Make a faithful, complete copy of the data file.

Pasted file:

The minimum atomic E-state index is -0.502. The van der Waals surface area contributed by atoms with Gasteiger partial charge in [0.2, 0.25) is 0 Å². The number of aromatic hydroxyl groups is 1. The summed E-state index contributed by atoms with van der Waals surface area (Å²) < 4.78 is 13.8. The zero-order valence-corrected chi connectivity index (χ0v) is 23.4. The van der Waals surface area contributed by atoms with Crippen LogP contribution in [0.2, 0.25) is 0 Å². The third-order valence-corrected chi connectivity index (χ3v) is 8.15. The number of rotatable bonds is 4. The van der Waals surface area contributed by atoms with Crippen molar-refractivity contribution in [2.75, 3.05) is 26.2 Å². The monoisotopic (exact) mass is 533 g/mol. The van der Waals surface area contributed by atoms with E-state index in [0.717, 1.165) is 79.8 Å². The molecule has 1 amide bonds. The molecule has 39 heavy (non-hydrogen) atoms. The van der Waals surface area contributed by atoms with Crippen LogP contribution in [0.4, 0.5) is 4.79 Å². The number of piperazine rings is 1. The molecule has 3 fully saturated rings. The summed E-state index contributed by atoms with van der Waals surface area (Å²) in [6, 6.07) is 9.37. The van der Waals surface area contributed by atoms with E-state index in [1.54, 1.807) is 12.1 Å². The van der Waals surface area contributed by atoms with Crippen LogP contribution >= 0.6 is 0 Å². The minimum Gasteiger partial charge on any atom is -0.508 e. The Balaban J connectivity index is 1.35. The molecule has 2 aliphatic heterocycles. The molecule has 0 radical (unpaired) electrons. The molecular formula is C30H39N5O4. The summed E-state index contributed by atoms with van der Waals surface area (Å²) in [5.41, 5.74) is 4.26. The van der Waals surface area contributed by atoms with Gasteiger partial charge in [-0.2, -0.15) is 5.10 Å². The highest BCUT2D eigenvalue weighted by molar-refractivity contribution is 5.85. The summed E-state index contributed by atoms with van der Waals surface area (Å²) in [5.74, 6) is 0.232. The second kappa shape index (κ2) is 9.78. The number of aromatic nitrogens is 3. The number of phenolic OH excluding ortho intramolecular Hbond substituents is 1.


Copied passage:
The minimum atomic E-state index is -0.502. The van der Waals surface area contributed by atoms with Gasteiger partial charge in [0.2, 0.25) is 0 Å². The number of aromatic hydroxyl groups is 1. The summed E-state index contributed by atoms with van der Waals surface area (Å²) < 4.78 is 13.8. The zero-order valence-corrected chi connectivity index (χ0v) is 23.4. The van der Waals surface area contributed by atoms with Crippen LogP contribution in [0.2, 0.25) is 0 Å². The third-order valence-corrected chi connectivity index (χ3v) is 8.15. The number of rotatable bonds is 4. The van der Waals surface area contributed by atoms with Crippen molar-refractivity contribution in [2.75, 3.05) is 26.2 Å². The monoisotopic (exact) mass is 533 g/mol. The van der Waals surface area contributed by atoms with E-state index in [0.717, 1.165) is 79.8 Å². The molecule has 1 amide bonds. The molecule has 39 heavy (non-hydrogen) atoms. The van der Waals surface area contributed by atoms with Crippen LogP contribution in [0.4, 0.5) is 4.79 Å². The number of piperazine rings is 1. The molecule has 3 fully saturated rings. The summed E-state index contributed by atoms with van der Waals surface area (Å²) in [6, 6.07) is 9.37. The van der Waals surface area contributed by atoms with E-state index in [1.54, 1.807) is 12.1 Å². The van der Waals surface area contributed by atoms with Crippen LogP contribution >= 0.6 is 0 Å². The minimum Gasteiger partial charge on any atom is -0.508 e. The Balaban J connectivity index is 1.35. The molecule has 2 aliphatic heterocycles. The molecule has 0 radical (unpaired) electrons. The molecular formula is C30H39N5O4. The summed E-state index contributed by atoms with van der Waals surface area (Å²) in [5.41, 5.74) is 4.26. The van der Waals surface area contributed by atoms with Gasteiger partial charge in [-0.2, -0.15) is 5.10 Å². The highest BCUT2D eigenvalue weighted by molar-refractivity contribution is 5.85. The summed E-state index contributed by atoms with van der Waals surface area (Å²) in [5.74, 6) is 0.232. The second kappa shape index (κ2) is 9.78. The number of aromatic nitrogens is 3. The number of phenolic OH excluding ortho intramolecular Hbond substituents is 1.